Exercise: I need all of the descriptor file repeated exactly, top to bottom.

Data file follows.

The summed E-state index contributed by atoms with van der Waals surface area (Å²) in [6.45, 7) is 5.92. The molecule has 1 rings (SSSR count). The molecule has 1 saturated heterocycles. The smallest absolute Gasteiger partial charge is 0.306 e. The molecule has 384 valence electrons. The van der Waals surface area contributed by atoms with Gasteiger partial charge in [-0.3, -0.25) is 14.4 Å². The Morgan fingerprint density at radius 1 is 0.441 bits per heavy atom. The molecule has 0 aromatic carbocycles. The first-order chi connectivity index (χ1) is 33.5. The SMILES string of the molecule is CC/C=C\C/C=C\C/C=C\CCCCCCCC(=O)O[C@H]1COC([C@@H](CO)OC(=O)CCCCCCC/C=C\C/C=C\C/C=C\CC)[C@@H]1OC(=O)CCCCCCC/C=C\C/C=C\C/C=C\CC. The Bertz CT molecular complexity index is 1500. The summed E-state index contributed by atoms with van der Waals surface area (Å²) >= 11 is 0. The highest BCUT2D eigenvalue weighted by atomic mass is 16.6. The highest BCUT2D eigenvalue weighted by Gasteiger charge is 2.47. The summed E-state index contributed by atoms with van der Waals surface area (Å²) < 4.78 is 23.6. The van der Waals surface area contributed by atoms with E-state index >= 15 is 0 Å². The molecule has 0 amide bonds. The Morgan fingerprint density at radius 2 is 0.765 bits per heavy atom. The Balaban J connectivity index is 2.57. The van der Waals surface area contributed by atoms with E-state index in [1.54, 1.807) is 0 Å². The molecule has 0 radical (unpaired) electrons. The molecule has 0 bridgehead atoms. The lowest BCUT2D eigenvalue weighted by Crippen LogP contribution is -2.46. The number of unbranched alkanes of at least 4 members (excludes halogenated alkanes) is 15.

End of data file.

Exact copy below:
The summed E-state index contributed by atoms with van der Waals surface area (Å²) in [6.45, 7) is 5.92. The molecule has 1 rings (SSSR count). The molecule has 1 saturated heterocycles. The smallest absolute Gasteiger partial charge is 0.306 e. The molecule has 384 valence electrons. The van der Waals surface area contributed by atoms with Gasteiger partial charge in [-0.3, -0.25) is 14.4 Å². The Morgan fingerprint density at radius 1 is 0.441 bits per heavy atom. The molecule has 0 aromatic carbocycles. The first-order chi connectivity index (χ1) is 33.5. The SMILES string of the molecule is CC/C=C\C/C=C\C/C=C\CCCCCCCC(=O)O[C@H]1COC([C@@H](CO)OC(=O)CCCCCCC/C=C\C/C=C\C/C=C\CC)[C@@H]1OC(=O)CCCCCCC/C=C\C/C=C\C/C=C\CC. The Bertz CT molecular complexity index is 1500. The summed E-state index contributed by atoms with van der Waals surface area (Å²) >= 11 is 0. The highest BCUT2D eigenvalue weighted by atomic mass is 16.6. The highest BCUT2D eigenvalue weighted by Gasteiger charge is 2.47. The summed E-state index contributed by atoms with van der Waals surface area (Å²) < 4.78 is 23.6. The van der Waals surface area contributed by atoms with E-state index >= 15 is 0 Å². The molecule has 0 amide bonds. The Morgan fingerprint density at radius 2 is 0.765 bits per heavy atom. The Balaban J connectivity index is 2.57. The van der Waals surface area contributed by atoms with E-state index in [1.54, 1.807) is 0 Å². The molecule has 0 radical (unpaired) electrons. The molecule has 0 bridgehead atoms. The lowest BCUT2D eigenvalue weighted by Crippen LogP contribution is -2.46. The number of unbranched alkanes of at least 4 members (excludes halogenated alkanes) is 15.